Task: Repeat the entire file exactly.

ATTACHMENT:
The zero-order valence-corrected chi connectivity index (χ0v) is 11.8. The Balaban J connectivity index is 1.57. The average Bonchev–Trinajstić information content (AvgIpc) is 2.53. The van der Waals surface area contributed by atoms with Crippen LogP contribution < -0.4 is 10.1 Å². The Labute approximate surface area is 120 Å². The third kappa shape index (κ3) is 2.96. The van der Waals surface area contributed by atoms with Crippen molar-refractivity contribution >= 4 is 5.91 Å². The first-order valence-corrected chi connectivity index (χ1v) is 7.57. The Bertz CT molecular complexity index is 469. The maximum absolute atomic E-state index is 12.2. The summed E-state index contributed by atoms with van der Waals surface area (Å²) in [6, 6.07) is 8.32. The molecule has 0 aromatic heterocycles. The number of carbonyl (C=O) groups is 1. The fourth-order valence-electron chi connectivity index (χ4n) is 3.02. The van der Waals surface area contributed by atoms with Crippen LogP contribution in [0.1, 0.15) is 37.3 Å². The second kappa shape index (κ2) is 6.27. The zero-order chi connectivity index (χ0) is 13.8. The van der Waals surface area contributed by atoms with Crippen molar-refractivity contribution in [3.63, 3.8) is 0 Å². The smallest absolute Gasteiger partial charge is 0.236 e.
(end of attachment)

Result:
The zero-order valence-corrected chi connectivity index (χ0v) is 11.8. The Balaban J connectivity index is 1.57. The average Bonchev–Trinajstić information content (AvgIpc) is 2.53. The van der Waals surface area contributed by atoms with Crippen LogP contribution < -0.4 is 10.1 Å². The Labute approximate surface area is 120 Å². The third kappa shape index (κ3) is 2.96. The van der Waals surface area contributed by atoms with Crippen molar-refractivity contribution >= 4 is 5.91 Å². The first-order valence-corrected chi connectivity index (χ1v) is 7.57. The Bertz CT molecular complexity index is 469. The maximum absolute atomic E-state index is 12.2. The summed E-state index contributed by atoms with van der Waals surface area (Å²) in [6, 6.07) is 8.32. The molecule has 0 aromatic heterocycles. The number of carbonyl (C=O) groups is 1. The fourth-order valence-electron chi connectivity index (χ4n) is 3.02. The van der Waals surface area contributed by atoms with Crippen LogP contribution in [0.1, 0.15) is 37.3 Å². The second kappa shape index (κ2) is 6.27. The zero-order chi connectivity index (χ0) is 13.8. The van der Waals surface area contributed by atoms with Crippen molar-refractivity contribution in [3.63, 3.8) is 0 Å². The smallest absolute Gasteiger partial charge is 0.236 e.